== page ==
Some members of the outgoing EU Commission and the agbiotech lobby want the regulations governing genetically modified crops and foods relaxed or scrapped to open markets for gene-edited products. But this goes against the science underpinning the technology and could put the public and environment at risk, writes Dr Michael Antoniou.
Dr Michael Antoniou is molecular geneticist at King’s College London
Some members of the outgoing European Commission want to change the EU legislation on genetically modified (GM) foods and crops to accommodate the products of new gene-editing techniques, often called “new plant breeding techniques” or NBTs.
Agriculture Commissioner Phil Hogan said DG SANTE “has already prepared the ground for a new initiative on gene editing to overhaul the current GMO legislation”. The “initiative” will be taken up by the new Commission after this year’s elections.
It appears that these Commissioners are supporting a years-long lobbying push by the agbiotech lobby to remove or weaken the usual safeguards applied to genetically modified organisms (GMOs) when it comes to products from new gene-editing techniques.
If the lobby gets its way, gene-edited crops and products could be rushed to market with no safety checks and potentially no labelling.
The trigger for the de-regulation push is last year’s ruling by the European Court of Justice (ECJ) that organisms obtained by gene-editing (called in the case “mutagenesis”) techniques are GMOs and fall under the GMO Directive. That means they must be subjected to safety checks and carry a GMO label.
The ruling is in line with the precautionary principle and states that gene-editing techniques do not have a long safety record and may pose similar risks to older-style GM techniques. However, it upset the agbiotech lobby, which sees it as a barrier to business.
As a genetic engineer who uses both old-style gene transfer and new gene-editing tools for medical research, I can confirm that the ECJ ruling is true to science.
In the medical research community, it is not disputed that gene-editing techniques are GM techniques that give rise to GMOs and that these procedures and their products carry risks that require strict regulation. Only in the field of agbiotech is de-regulation demanded.
Health Commissioner Vytenis Andriukaitis said the planned overhaul of the GMO regulations is needed because the EU’s 20-year-old GMO Directive fails to reflect technological progress in gene editing.
But the truth is that gene-editing tools are still far from perfect. Research shows that they are not as precise as is claimed, nor are their outcomes predictable. They produce many unintended effects, not only at “off-target” sites but also at the intended gene-edited site.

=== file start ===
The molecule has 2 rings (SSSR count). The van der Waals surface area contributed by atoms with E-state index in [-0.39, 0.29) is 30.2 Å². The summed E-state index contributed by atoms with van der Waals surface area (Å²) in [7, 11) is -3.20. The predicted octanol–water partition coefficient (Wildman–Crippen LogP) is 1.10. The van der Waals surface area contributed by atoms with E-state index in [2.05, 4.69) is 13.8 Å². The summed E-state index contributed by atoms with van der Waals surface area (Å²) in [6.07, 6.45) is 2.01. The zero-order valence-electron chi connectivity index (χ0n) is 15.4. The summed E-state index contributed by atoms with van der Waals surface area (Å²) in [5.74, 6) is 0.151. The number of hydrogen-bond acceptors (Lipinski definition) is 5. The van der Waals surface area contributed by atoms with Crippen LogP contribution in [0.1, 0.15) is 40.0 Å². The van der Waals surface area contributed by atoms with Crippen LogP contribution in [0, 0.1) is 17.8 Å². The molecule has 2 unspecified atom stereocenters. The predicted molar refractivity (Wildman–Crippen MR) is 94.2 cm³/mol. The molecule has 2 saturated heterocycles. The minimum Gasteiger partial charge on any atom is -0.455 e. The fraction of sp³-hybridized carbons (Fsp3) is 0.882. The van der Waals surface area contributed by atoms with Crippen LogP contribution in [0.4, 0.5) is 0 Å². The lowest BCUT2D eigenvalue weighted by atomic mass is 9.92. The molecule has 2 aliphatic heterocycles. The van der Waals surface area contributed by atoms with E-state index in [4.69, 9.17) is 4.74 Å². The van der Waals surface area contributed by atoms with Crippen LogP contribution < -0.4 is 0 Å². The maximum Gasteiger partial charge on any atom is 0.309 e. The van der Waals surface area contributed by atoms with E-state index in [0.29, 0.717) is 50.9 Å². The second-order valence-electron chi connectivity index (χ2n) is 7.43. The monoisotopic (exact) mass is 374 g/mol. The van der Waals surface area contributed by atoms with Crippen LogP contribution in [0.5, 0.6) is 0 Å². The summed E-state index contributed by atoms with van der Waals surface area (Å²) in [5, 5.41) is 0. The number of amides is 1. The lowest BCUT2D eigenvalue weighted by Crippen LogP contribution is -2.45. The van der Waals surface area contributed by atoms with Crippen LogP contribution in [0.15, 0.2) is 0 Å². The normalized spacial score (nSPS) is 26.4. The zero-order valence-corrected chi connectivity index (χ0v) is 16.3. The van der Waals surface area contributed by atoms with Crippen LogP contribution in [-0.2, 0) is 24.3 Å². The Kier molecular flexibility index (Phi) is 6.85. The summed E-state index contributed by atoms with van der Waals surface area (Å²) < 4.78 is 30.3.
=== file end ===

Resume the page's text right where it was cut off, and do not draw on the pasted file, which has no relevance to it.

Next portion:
Many unintended effects occur after the gene-editing tool has finished its task, when the editing process is at the mercy of the cell’s DNA repair machinery, over which we have little or no control.
What does this mean for consumer safety and the environment? Genetic manipulation brings about new combinations of gene functions and thus can change the composition of plants in unexpected ways, meaning that they could produce new toxins or allergens, or have harmful impacts on wildlife.
This is not mere speculation. A number of animal feeding studies with the first generation of GM crops show that the GM diet harmed the animals’ health. In most cases, we don’t know if the effects were caused by the GMO or the pesticides it was grown with, but that’s just another indication of how incomplete our knowledge is.
Would similar effects be seen from gene-edited plants? No one knows. No animal feeding studies with “new GMOs” have been published.
Other studies show that GM crops have harmed wildlife in unexpected ways.
As I know from personal as well as others’ experience, studies showing risks from GMO foods and their associated pesticides are attacked by agbiotech lobbyists and their allies in the scientific community. But much of that community is now dependent on industry funding and/or influenced by personal financial interests in agricultural biotechnology.
This situation has led the environmental anthropologist Glenn Davis Stone to lament that the scientific community has largely lost the “honest brokers” who should inform public policy about the risks of gene-editing technologies.
Nevertheless, some scientists are prepared to publicly demand that a precautionary stance must be taken on gene-edited products. They state that these products must be strictly regulated with full recognition of the uncertainties of the gene-editing process – and they must be labelled to enable farmer and consumer choice.
This is the reasonable “middle way” that the new Commission should embrace. It’s not a ban on these technologies, but equally, it is not the extreme free-for-all that the agbiotech lobby wants. Crucially, it is true to science and puts public and environmental safety before company profits.